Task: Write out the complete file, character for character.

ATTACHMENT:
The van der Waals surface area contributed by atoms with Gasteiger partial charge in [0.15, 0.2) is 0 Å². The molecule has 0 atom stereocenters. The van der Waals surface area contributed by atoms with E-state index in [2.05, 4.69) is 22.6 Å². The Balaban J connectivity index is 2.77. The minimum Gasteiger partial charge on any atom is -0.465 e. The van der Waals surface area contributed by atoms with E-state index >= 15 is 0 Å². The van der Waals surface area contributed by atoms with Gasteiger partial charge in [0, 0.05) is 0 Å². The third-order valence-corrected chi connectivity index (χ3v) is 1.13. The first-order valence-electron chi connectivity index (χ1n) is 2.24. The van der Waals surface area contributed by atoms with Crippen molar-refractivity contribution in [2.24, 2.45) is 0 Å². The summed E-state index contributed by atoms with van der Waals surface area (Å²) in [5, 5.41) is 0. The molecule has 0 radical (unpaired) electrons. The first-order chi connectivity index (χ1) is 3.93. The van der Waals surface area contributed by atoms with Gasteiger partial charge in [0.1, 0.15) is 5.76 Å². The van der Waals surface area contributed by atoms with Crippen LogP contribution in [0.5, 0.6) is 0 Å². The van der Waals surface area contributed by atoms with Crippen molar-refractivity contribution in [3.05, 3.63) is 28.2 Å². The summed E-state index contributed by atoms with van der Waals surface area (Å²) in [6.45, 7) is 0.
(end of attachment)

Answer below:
The van der Waals surface area contributed by atoms with Gasteiger partial charge in [0.15, 0.2) is 0 Å². The molecule has 0 atom stereocenters. The van der Waals surface area contributed by atoms with E-state index in [2.05, 4.69) is 22.6 Å². The Balaban J connectivity index is 2.77. The minimum Gasteiger partial charge on any atom is -0.465 e. The van der Waals surface area contributed by atoms with E-state index >= 15 is 0 Å². The van der Waals surface area contributed by atoms with Gasteiger partial charge in [0, 0.05) is 0 Å². The third-order valence-corrected chi connectivity index (χ3v) is 1.13. The first-order valence-electron chi connectivity index (χ1n) is 2.24. The van der Waals surface area contributed by atoms with Crippen molar-refractivity contribution in [2.24, 2.45) is 0 Å². The summed E-state index contributed by atoms with van der Waals surface area (Å²) in [5, 5.41) is 0. The molecule has 0 radical (unpaired) electrons. The first-order chi connectivity index (χ1) is 3.93. The van der Waals surface area contributed by atoms with Gasteiger partial charge in [0.1, 0.15) is 5.76 Å². The van der Waals surface area contributed by atoms with Crippen LogP contribution in [0.5, 0.6) is 0 Å². The van der Waals surface area contributed by atoms with Crippen molar-refractivity contribution in [3.05, 3.63) is 28.2 Å². The summed E-state index contributed by atoms with van der Waals surface area (Å²) in [6.45, 7) is 0.